Myths, Legends and Exotic, Unusual Foods from Around the World

A journey into the unknown in search of myths, legends, exotic and unusual foods from around the world.

Dear Reader,

Who are you? What are you looking for? Are you a teenager in search of "weird stuff" to impress the girls? A college student looking for information about exotic cultures to add to a term paper? A mom of twins taking a much needed coffee break surfing the web? Or, a retired couple getting the feel of their new computer?

You all have landed on the "right planet." We have something to please everyone. We will make you gasp at the bizarre, smile at the ludicrous and scratch your head and say: "It's hard to believe that...."

My name is Claudette Comeau. I am a 75-year widow who has spent over 20 years in researching and documenting facts about food and food related topics. I especially enjoy finding unusual material and international, ethnic recipes and methods of preparation.

For your enjoyment and edification my research team and I have devoted countless hours to bring you material that will be of interest. We will journey to places you may not ever have heard of in search of unique foods, cultures and lifestyles.

Let us not delay, our balloon is primed and ready to go. We will first travel to the bayous of Louisiana. Here the U.S. shrimp industry was born in the late 1800's and early 1900s. Today, shrimp plants use huge peelers that pinch off the shrimp's head and shell, but it wasn't always that way.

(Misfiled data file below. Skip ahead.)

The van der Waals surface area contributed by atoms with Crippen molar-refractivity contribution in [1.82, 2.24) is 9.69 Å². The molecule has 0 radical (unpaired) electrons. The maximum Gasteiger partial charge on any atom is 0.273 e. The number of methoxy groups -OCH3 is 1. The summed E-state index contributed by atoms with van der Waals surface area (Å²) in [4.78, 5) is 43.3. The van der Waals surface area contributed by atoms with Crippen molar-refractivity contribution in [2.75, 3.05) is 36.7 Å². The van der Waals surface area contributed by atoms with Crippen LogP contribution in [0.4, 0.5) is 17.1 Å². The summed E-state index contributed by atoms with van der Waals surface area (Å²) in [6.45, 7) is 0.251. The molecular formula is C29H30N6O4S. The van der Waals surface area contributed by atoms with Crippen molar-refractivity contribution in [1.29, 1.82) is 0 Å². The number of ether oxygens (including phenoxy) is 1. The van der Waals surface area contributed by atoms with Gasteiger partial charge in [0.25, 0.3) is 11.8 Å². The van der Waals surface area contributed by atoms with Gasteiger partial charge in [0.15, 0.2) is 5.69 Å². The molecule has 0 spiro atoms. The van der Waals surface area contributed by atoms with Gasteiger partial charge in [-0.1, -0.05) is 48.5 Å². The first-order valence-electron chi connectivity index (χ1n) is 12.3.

Imagine a platform in Manila Village, Louisiana, in the year 1900. The platform, which measures 300 by 400 feet, is built on pilings over the water. On it is a circle of Filipino men, their arms on each other's shoulders. They are chanting Tagalog folksongs, shuffling their burlap-wrapped feet rhythmically atop a pile of sun-dried shrimp. This is "dancin' the shrimp." The idea is to dance them out of their shells without damaging the flesh.

In the golden age of shrimp dancin', 75 platforms were scattered along the marshes and bays of the Mississippi estuary alone. The dancers were a melting pot of Filipinos, Chinese, Mexicans, Spaniards and Cajuns. Manila was the biggest of the platforms, supporting a community of more than 300 Filipinos and Chinese.

Fishermen brought their boats to the platforms and unloaded their shrimp in wicker baskets, each basket holding 110 pounds. Once the baskets were on the platform, they were transferred onto a large wagon on rails, then pushed by men, women and children into a boiling shed. There, they were emptied into a cauldron and cooked for 15 minutes, then removed in wheelbarrows and spread onto the platform, where they were allowed to drain and dry for approximately 12 hours, depending on the temperature. (If it rained, the shrimp were covered by tarps.)

When the shrimp were judged dry enough, the dance began. After the heads and shells were danced off, the tails were packed in barrels for markets, mainly in the Far East. In 1929, 5 million pounds of sun-dried shrimp were exported from platforms along the Gulf. Canning and freezing eventually took over as methods of preservation, although Manila Village operated until Hurricane Betsy finished it off in 1965.